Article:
I’ve spent many years trying to keep my backpack at minimal weight, so most of my souvenirs are the memories of my trips – very lightweight, cheap, and can’t be lost or broken. Jim, however, is the shopper in the family, and the prospect of bargaining for gifts and souvenirs was enough to put a permanent smile on his face. He decided to do most of his shopping at the end of the trip, which meant Shanghai for the mainland China portion.
"Hello, do you want to buy a watch?" was the most often heard greeting along Nanjing Lu and The Bund. It seemed like everyone had watches or purses to sell and were not shy about advertising it. Most didn’t actually have the merchandise with them, but wanted to take you to where their bounty was offered. Jim was looking for a fake Rolex, so he decided to see what one young fellow had to offer. He wanted us to follow him from the bright lights of Nanjing, down a side alley to another much smaller and darker alley and then into a slummy-looking building. Belatedly, caution kicked in, and we decided we didn’t really want the watch badly enough to head up the numerous flights of stairs to wherever his supplier was waiting.
That didn’t mean we were out of luck, since there were still hundreds of people with items for sale. Eventually, Jim found a fellow in front of the Peace Hotel who had the watches with him (reminiscent of the cartoon where the man rolls up his sleeve to display copious watches). The initial asking price was 100y per watch, but the name of the game in China is bargain, so they offered and counter offered as a small crowd gathered to watch the action. The promise of a big sale (10 watches) brought the cost down to 20y each, a figure both parties were happy with, so the deal was struck and we had souvenirs for most of the family.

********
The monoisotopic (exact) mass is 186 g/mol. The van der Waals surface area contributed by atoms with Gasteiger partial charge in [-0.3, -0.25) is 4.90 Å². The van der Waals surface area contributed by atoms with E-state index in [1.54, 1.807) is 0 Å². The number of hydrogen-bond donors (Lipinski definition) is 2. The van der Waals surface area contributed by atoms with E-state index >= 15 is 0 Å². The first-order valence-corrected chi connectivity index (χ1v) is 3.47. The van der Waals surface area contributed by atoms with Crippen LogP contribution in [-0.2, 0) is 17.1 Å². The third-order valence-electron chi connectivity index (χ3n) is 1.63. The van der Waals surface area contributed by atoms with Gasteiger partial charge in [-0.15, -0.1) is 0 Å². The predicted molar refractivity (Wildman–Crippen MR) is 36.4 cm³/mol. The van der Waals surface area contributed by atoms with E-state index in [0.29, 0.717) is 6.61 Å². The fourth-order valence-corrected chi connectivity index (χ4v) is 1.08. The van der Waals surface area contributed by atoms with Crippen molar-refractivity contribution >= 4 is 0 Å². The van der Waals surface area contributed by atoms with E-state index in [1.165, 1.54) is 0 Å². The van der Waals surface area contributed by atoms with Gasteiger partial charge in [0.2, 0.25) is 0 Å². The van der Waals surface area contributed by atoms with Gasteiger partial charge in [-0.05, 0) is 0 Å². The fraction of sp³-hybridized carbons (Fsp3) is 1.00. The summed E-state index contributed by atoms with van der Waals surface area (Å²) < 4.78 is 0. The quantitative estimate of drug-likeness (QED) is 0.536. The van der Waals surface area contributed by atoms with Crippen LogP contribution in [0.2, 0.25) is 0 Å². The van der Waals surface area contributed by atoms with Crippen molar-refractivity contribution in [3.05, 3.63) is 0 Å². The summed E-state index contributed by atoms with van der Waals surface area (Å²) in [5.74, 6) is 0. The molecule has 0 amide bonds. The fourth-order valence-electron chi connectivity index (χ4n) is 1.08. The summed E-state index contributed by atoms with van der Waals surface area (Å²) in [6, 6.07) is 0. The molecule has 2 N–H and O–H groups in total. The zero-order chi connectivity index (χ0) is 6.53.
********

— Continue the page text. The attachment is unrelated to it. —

Normally, paying full price is unheard of when dealing with street vendors, at markets, and even smaller shops. On the other hand, a vendor at Yuyuan Garden Bazaar had a large selection of ties, and Jim was quite interested in one with tiny panda bears on it. At a cost of 10y, the price was unbelievable, and so was the fact that it was "silk." Ready to bargain, if only to save face, Jim was surprised to find that the vendor wasn’t interested and wanted 10y firm per tie. Even the trick of walking away elicited no response. The lure of the cheap tie proved impossible to resist, so he went back and paid full price, knowing he was still getting a good bargain.
A word of caution on pearls and jade: you’ll find them on sale everywhere, but their quality runs the gamut from fake plastic to authentically exquisite. Unless you are an expert at determining authenticity, treat it as a souvenir and don’t spend a lot of money.
No matter where you go, China is full of bargains. Make sure you bring along extra money for all the impulse "must-have" purchases that you’ll be tempted to make.